Chapel Hills, Tinseltown

*The Deep End (R)
Be glad your independently owned downtown theater has brought this quiet psychological suspense tale to town. Filmed on the shores of Lake Tahoe, The Deep End tells the story of Margaret Hall (Tilda Swinton), a lonely housewife whose husband is always away on Navy business while she takes care of their three kids and his father. When a dead body washes up onshore, Margaret discovers that it is her oldest son Beau's abusive male lover. And when a stranger appears at her door with information that might incriminate Beau, Margaret catapults into mother-protector mode. Swinton's performance is stellar. We watch her grow as she maneuvers outside of her protected home in the gritty real world. The stranger, Alec, is played with smoky intensity by ER's Govan Visnjic. Filmed in multiple shades of blue, The Deep End is both smart and smart-looking -- a major success for the directing/writing team of Scott McGehee and David Siegel in their second feature film. -- KCE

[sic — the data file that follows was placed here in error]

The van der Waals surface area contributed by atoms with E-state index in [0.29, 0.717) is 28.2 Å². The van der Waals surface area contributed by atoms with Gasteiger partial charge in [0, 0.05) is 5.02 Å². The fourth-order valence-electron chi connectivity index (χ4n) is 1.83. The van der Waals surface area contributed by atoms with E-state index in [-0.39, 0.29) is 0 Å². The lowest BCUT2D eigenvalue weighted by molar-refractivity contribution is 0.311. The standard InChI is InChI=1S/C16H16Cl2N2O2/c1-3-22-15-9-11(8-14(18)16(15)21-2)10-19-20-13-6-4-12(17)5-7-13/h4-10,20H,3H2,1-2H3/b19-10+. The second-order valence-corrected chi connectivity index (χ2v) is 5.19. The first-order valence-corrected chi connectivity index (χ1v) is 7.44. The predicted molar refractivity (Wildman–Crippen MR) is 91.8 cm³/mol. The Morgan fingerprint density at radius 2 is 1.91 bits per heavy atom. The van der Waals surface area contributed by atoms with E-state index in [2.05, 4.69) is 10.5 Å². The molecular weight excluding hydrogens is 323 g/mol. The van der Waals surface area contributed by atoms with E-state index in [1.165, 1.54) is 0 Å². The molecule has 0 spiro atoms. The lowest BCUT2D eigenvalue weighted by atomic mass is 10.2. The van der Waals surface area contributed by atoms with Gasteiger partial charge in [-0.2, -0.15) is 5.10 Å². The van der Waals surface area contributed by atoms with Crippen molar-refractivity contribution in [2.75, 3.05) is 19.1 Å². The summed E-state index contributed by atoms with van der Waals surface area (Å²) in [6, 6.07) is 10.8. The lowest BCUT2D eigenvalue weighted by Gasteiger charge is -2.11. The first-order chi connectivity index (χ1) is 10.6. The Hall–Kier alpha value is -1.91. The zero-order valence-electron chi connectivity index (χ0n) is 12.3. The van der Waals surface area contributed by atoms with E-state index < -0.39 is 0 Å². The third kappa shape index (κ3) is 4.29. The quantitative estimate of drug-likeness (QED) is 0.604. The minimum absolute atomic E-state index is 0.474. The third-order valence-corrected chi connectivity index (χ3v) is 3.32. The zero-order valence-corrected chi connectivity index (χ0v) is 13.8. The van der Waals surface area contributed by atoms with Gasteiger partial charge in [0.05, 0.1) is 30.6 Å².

Kimball's Twin Peak

The Glass House (PG-13)
As anyone who saw the previews for this slick piece of nothing knows, The Glass House is supposed to be a thriller. Unfortunately, the thrill is gone about 15 minutes into the movie when we understand, without having to think too hard, how the story is bound to play out. Leelee Sobieski is Ruby, a California teenager whose parents are tragically killed in a car crash on their 20th wedding anniversary. She's one of the best teenage actresses around, and her creamy skin and dreamy voice do much to decorate the film, but we never see Ruby's true enterprising side, though we suspect it's there. Stellan Skarsgard, as family friend and guardian Terry, is the strongest presence in the film, sweaty and flushed. The few moments of suspense in the film are provided by his acting, not by the screenplay. Bottomline: skip the overpriced ticket to this stinker; wait until it comes out on video or DVD. See full review. -- Kathyrn Eastburn

Chapel Hills, Tinseltown

Hearts in Atlantis (PG-13)
See full review.

Cinemark 16, Tinseltown

Hedwig and the Angry Inch (R)